Campus News

Trailblazer encourages unity on anniversary of campus desegregation

Georgia Department of Labor Commissioner Michael Thurmond urged students to work with others "beyond their comfort zone."

Illuminating some hidden aspects in the story of UGA’s first African-American students and urging students to work with others “beyond their comfort zone,” Georgia Labor Commissioner Michael Thurmond delivered the 23rd Holmes-Hunter Lecture at the Chapel.

“(To be successful) you must build an alliance of people of all races, color and creeds,” Thurmond said.

The annual lecture honors Charlayne Hunter-Gault and the late Hamilton Holmes, the first two African-American students admitted to UGA.

Thurmond, himself a trailblazer for African Americans in the state and former lecturer at UGA, focused on forgotten members of the story behind the university’s desegregation.

“(In Hunter and Holmes’ day) if you were a person of color, it was impossible to get your hands on an application to the university,” he said. “But a janitor—a janitor who will remain anonymous—somehow allowed two applications to fall into his lunch pail.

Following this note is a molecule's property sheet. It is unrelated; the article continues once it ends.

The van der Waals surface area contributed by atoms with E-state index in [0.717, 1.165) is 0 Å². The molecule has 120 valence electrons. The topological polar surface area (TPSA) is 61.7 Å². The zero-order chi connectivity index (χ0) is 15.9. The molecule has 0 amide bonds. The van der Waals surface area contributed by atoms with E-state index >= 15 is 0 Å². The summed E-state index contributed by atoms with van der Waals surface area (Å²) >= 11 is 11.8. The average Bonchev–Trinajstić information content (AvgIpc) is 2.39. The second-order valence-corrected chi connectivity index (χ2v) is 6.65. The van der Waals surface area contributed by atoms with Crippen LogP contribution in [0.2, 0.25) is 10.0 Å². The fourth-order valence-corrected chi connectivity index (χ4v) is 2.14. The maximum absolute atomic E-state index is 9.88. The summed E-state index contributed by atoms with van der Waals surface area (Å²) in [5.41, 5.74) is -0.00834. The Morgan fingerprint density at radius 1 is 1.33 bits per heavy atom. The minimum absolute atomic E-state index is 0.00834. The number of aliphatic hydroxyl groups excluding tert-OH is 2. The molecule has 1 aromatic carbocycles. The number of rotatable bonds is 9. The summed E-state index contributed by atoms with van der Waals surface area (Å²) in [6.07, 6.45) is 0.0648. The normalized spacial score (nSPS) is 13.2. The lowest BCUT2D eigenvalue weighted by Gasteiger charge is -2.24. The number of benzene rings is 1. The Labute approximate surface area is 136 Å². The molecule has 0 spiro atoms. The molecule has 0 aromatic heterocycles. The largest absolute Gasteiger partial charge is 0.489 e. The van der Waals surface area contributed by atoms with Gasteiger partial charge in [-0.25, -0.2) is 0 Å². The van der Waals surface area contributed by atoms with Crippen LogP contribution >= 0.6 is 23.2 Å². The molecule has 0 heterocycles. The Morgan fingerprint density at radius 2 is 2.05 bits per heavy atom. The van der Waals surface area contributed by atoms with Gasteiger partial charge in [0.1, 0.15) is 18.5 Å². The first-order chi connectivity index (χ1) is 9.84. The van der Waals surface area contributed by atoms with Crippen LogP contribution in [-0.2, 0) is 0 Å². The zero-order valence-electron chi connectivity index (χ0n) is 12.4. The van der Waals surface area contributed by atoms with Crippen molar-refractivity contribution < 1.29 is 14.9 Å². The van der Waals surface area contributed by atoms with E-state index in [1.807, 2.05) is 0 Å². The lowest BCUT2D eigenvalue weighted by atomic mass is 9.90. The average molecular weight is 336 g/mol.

“There are others who should receive further recognition for their roles in the struggle,” Thurmond also said. “After Charlayne Hunter and Hamilton Holmes were suspended from school for their own safety, a group of 300 white faculty members signed a petition demanding that the suspension be overturned.”

These actions echoed Martin Luther King Jr.’s call for universal justice, Thurmond said.

It was a similar strategy that Thurmond himself used to shatter the trappings of his own misconceptions early in life and hoist himself toward unprecedented success.
After graduating from a newly-integrated high school in Athens and finishing college in South Carolina, he returned home and promptly lost two elections. His campaign strategy of turning out the African-American vote wasn’t succeeding, so he had to rethink it, he said.

After a midnight revelation, he proposed a new plan in the spirit of unity: He asked people of all demographics to vote for him. His idea worked. In 1986, he was elected to the Georgia General Assembly from a majority white district. When he took the office of labor commissioner in 1998, he became the first non-incumbent African American elected to statewide office in Georgia.